Ministers from the world’s wealthiest democracies wrangled over how to keep climate change goals on track as they met in Berlin yesterday for talks overshadowed by spiralling energy costs and fuel supply worries sparked by the war in Ukraine. bottom
Energy, climate and environment ministers from the Group of Seven (G7) countries want to reaffirm a commitment to cap global warming at 1,5 degrees Celsius and protect biodiversity at the ongoing meeting.
The group will also consider committing to a phase-out of coal power generation by 2030, according to a draft communique, though sources suggested that opposition from the United States and Japan could derail such a pledge.
The draft, which could change considerably by the time talks conclude today, would also commit G7 countries to have a “net zero electricity sector by 2035” and to start reporting publicly next year on how they are delivering on a past G7 commitment to end “inefficient” fossil fuel subsidies by 2025.
The invasion of Ukraine by Russia has triggered a scramble among some countries to buy more non-Russian fossil fuels and burn coal to cut their reliance on Russian supplies, raising fears that the energy crisis triggered by the war could undermine efforts to fight climate change.
Campaigners urged the ministers of the G7 to make clear commitments that the fallout of the Ukraine war would not derail their targets.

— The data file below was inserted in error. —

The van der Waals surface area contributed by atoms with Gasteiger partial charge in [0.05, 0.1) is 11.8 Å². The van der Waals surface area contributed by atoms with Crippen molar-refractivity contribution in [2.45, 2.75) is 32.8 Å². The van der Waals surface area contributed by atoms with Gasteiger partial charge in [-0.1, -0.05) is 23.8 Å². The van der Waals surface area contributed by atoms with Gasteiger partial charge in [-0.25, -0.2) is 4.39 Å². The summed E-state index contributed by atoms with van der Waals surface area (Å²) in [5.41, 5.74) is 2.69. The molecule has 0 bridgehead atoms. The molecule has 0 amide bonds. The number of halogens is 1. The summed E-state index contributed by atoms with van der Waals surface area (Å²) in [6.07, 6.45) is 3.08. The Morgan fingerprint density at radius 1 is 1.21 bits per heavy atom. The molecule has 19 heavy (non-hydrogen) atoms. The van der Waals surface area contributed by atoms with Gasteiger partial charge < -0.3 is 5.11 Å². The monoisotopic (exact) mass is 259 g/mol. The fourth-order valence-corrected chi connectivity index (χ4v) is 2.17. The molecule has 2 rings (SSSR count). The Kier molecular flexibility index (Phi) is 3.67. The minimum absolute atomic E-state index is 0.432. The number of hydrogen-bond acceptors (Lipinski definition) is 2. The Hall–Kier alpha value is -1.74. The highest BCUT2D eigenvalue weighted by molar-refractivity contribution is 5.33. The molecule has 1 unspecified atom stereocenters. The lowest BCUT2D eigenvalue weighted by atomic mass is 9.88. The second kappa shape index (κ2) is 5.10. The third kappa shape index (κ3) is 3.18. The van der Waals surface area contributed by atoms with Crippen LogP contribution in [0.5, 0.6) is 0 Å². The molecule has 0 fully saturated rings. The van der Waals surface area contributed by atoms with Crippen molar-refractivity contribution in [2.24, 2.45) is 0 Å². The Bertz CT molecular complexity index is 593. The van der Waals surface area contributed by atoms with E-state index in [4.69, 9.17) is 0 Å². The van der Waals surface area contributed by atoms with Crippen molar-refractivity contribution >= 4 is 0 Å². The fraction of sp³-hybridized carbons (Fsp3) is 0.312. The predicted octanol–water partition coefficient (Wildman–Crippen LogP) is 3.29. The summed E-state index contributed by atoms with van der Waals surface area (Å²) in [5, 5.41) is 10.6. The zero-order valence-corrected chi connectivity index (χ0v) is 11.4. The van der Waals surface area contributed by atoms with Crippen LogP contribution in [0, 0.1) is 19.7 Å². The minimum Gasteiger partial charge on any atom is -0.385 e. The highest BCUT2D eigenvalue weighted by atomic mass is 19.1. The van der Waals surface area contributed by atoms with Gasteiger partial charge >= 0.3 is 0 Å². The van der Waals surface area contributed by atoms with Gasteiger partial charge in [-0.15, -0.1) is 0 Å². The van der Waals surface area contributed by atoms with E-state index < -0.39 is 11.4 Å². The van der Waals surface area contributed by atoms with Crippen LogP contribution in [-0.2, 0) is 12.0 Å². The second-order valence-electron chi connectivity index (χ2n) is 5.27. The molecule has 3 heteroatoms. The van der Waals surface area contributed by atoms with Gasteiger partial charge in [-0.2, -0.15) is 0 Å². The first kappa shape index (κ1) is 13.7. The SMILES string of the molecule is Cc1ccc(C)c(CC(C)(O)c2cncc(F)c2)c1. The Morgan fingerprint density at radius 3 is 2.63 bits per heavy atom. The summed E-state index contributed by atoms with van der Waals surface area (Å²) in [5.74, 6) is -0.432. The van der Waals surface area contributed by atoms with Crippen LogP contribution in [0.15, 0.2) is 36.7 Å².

“We have a new reality now. The G7 needs to respond to that, and they should respond through renewables, and not through fossil fuel infrastructure,” said David Ryfisch, climate policy expert at non-profit Germanwatch.
While seeking consensus on an oil embargo on Russia, the European Union is pushing to accelerate the bloc’s pivot to renewable energy while finding fossil fuel alternatives to Russian supplies.
- Chamisa under fire over US$120K donation
- Mavhunga puts DeMbare into Chibuku quarterfinals
- Pension funds bet on Cabora Bassa oilfields
- Councils defy govt fire tender directive
Alden Meyer, senior associate at climate think-tank E3G, said tackling climate change was the best and quickest way for countries to achieve energy security.
“Climate impacts are worse than scientists originally predicted and there’s far worse ahead if we don’t cut emissions rapidly,” Meyer said. “Delivering on climate promises really becomes even more vital in this tense geopolitical environment.”
Ahead of the meeting, the B7 group of leading business and industry federations of the G7 states called on the group to back a plan along the lines of German Chancellor Olaf Scholz’s “climate club” to harmonise standards on emissions and CO2 pricing.
Scholz had suggested the idea to try to avoid trade friction in areas including green tariffs, the development of markets for decarbonised products, carbon pricing and removal methods. — Reuters.